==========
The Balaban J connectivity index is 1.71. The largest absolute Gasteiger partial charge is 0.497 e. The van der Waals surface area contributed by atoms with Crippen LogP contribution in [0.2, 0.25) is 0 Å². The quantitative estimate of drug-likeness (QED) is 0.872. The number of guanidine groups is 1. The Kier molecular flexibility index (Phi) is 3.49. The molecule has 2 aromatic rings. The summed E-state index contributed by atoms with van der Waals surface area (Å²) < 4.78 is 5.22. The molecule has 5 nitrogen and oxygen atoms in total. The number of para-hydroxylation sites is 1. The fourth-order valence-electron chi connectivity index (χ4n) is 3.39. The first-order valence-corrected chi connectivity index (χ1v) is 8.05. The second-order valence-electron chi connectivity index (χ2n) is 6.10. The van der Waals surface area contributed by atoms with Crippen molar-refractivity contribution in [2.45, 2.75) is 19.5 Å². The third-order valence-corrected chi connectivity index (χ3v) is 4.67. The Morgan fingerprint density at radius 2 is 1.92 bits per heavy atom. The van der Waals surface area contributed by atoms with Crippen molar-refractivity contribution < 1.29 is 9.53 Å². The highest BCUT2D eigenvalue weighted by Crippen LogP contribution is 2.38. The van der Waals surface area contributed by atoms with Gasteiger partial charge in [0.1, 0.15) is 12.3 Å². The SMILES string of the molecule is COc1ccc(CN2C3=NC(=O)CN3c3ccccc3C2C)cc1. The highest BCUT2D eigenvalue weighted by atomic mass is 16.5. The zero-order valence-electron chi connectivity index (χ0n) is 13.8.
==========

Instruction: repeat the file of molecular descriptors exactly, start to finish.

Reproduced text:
The Balaban J connectivity index is 1.71. The largest absolute Gasteiger partial charge is 0.497 e. The van der Waals surface area contributed by atoms with Crippen LogP contribution in [0.2, 0.25) is 0 Å². The quantitative estimate of drug-likeness (QED) is 0.872. The number of guanidine groups is 1. The Kier molecular flexibility index (Phi) is 3.49. The molecule has 2 aromatic rings. The summed E-state index contributed by atoms with van der Waals surface area (Å²) < 4.78 is 5.22. The molecule has 5 nitrogen and oxygen atoms in total. The number of para-hydroxylation sites is 1. The fourth-order valence-electron chi connectivity index (χ4n) is 3.39. The first-order valence-corrected chi connectivity index (χ1v) is 8.05. The second-order valence-electron chi connectivity index (χ2n) is 6.10. The van der Waals surface area contributed by atoms with Crippen molar-refractivity contribution in [2.45, 2.75) is 19.5 Å². The third-order valence-corrected chi connectivity index (χ3v) is 4.67. The Morgan fingerprint density at radius 2 is 1.92 bits per heavy atom. The van der Waals surface area contributed by atoms with Crippen molar-refractivity contribution < 1.29 is 9.53 Å². The highest BCUT2D eigenvalue weighted by Crippen LogP contribution is 2.38. The van der Waals surface area contributed by atoms with Gasteiger partial charge in [0.1, 0.15) is 12.3 Å². The SMILES string of the molecule is COc1ccc(CN2C3=NC(=O)CN3c3ccccc3C2C)cc1. The highest BCUT2D eigenvalue weighted by atomic mass is 16.5. The zero-order valence-electron chi connectivity index (χ0n) is 13.8.